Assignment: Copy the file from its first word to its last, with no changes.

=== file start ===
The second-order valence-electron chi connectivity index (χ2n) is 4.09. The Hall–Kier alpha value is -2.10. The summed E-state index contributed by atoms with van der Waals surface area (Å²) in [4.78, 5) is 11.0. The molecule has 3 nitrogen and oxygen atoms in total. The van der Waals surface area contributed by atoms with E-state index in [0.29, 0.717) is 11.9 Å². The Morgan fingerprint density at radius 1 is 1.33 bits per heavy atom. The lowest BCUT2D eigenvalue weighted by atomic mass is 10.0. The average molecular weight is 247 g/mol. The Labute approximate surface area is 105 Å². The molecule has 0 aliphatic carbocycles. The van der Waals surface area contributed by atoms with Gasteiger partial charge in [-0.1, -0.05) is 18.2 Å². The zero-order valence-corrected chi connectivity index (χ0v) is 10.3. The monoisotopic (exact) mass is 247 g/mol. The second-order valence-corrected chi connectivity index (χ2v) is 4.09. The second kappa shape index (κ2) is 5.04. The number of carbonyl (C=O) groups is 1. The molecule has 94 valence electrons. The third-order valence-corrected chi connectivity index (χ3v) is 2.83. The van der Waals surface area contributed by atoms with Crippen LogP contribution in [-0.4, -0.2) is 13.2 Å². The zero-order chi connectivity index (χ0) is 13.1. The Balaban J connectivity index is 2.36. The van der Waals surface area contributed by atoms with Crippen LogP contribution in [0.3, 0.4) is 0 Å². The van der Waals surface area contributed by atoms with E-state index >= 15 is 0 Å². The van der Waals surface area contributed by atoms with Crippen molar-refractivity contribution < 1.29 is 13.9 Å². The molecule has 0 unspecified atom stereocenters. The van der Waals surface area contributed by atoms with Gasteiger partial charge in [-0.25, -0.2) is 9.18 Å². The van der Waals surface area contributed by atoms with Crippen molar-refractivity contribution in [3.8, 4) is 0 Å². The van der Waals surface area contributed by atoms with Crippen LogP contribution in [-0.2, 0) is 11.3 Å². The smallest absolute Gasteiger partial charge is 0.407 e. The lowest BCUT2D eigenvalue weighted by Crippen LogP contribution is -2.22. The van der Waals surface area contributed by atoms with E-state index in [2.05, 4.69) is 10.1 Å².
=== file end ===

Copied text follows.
The second-order valence-electron chi connectivity index (χ2n) is 4.09. The Hall–Kier alpha value is -2.10. The summed E-state index contributed by atoms with van der Waals surface area (Å²) in [4.78, 5) is 11.0. The molecule has 3 nitrogen and oxygen atoms in total. The van der Waals surface area contributed by atoms with E-state index in [0.29, 0.717) is 11.9 Å². The Morgan fingerprint density at radius 1 is 1.33 bits per heavy atom. The lowest BCUT2D eigenvalue weighted by atomic mass is 10.0. The average molecular weight is 247 g/mol. The Labute approximate surface area is 105 Å². The molecule has 0 aliphatic carbocycles. The van der Waals surface area contributed by atoms with Gasteiger partial charge in [-0.1, -0.05) is 18.2 Å². The zero-order valence-corrected chi connectivity index (χ0v) is 10.3. The monoisotopic (exact) mass is 247 g/mol. The second-order valence-corrected chi connectivity index (χ2v) is 4.09. The second kappa shape index (κ2) is 5.04. The number of carbonyl (C=O) groups is 1. The molecule has 94 valence electrons. The third-order valence-corrected chi connectivity index (χ3v) is 2.83. The van der Waals surface area contributed by atoms with Crippen LogP contribution in [-0.4, -0.2) is 13.2 Å². The zero-order chi connectivity index (χ0) is 13.1. The Balaban J connectivity index is 2.36. The van der Waals surface area contributed by atoms with Crippen LogP contribution in [0.3, 0.4) is 0 Å². The van der Waals surface area contributed by atoms with E-state index >= 15 is 0 Å². The van der Waals surface area contributed by atoms with Crippen molar-refractivity contribution < 1.29 is 13.9 Å². The molecule has 0 unspecified atom stereocenters. The van der Waals surface area contributed by atoms with Gasteiger partial charge in [-0.25, -0.2) is 9.18 Å². The van der Waals surface area contributed by atoms with Crippen molar-refractivity contribution in [3.8, 4) is 0 Å². The van der Waals surface area contributed by atoms with Crippen LogP contribution in [-0.2, 0) is 11.3 Å². The smallest absolute Gasteiger partial charge is 0.407 e. The lowest BCUT2D eigenvalue weighted by Crippen LogP contribution is -2.22. The van der Waals surface area contributed by atoms with E-state index in [2.05, 4.69) is 10.1 Å².